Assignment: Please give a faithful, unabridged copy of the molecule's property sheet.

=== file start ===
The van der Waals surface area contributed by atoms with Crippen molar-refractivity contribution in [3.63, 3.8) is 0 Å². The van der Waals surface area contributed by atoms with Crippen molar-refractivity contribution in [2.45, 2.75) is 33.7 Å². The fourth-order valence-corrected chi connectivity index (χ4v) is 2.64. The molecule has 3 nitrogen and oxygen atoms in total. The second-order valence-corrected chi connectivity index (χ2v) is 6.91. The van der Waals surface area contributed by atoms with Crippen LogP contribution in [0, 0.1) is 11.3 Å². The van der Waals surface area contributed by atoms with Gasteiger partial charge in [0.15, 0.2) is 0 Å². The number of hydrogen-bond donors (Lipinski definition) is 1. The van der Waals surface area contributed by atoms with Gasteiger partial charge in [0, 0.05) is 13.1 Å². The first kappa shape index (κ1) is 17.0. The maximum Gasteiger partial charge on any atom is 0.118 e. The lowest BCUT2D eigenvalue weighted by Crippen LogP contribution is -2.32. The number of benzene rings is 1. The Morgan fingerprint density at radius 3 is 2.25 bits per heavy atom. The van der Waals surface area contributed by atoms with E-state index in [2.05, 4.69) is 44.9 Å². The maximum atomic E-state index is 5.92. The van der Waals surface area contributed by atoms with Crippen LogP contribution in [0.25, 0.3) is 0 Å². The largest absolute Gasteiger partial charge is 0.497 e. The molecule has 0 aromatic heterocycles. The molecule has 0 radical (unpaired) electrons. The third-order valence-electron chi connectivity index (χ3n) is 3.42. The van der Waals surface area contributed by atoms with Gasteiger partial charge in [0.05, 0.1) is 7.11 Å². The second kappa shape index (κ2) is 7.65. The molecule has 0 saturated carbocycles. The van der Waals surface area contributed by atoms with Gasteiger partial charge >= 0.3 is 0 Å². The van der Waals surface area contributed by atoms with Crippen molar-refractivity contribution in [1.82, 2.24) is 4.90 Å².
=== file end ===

The van der Waals surface area contributed by atoms with Crippen molar-refractivity contribution in [3.63, 3.8) is 0 Å². The van der Waals surface area contributed by atoms with Crippen molar-refractivity contribution in [2.45, 2.75) is 33.7 Å². The fourth-order valence-corrected chi connectivity index (χ4v) is 2.64. The molecule has 3 nitrogen and oxygen atoms in total. The second-order valence-corrected chi connectivity index (χ2v) is 6.91. The van der Waals surface area contributed by atoms with Crippen LogP contribution in [0, 0.1) is 11.3 Å². The van der Waals surface area contributed by atoms with Gasteiger partial charge in [0.15, 0.2) is 0 Å². The number of hydrogen-bond donors (Lipinski definition) is 1. The van der Waals surface area contributed by atoms with Gasteiger partial charge in [0, 0.05) is 13.1 Å². The first kappa shape index (κ1) is 17.0. The maximum Gasteiger partial charge on any atom is 0.118 e. The lowest BCUT2D eigenvalue weighted by Crippen LogP contribution is -2.32. The number of benzene rings is 1. The Morgan fingerprint density at radius 3 is 2.25 bits per heavy atom. The van der Waals surface area contributed by atoms with E-state index in [2.05, 4.69) is 44.9 Å². The maximum atomic E-state index is 5.92. The van der Waals surface area contributed by atoms with Crippen LogP contribution in [0.25, 0.3) is 0 Å². The largest absolute Gasteiger partial charge is 0.497 e. The molecule has 0 aromatic heterocycles. The molecule has 0 radical (unpaired) electrons. The third-order valence-electron chi connectivity index (χ3n) is 3.42. The van der Waals surface area contributed by atoms with Gasteiger partial charge in [0.05, 0.1) is 7.11 Å². The second kappa shape index (κ2) is 7.65. The molecule has 0 saturated carbocycles. The van der Waals surface area contributed by atoms with Gasteiger partial charge >= 0.3 is 0 Å². The van der Waals surface area contributed by atoms with Crippen molar-refractivity contribution in [1.82, 2.24) is 4.90 Å².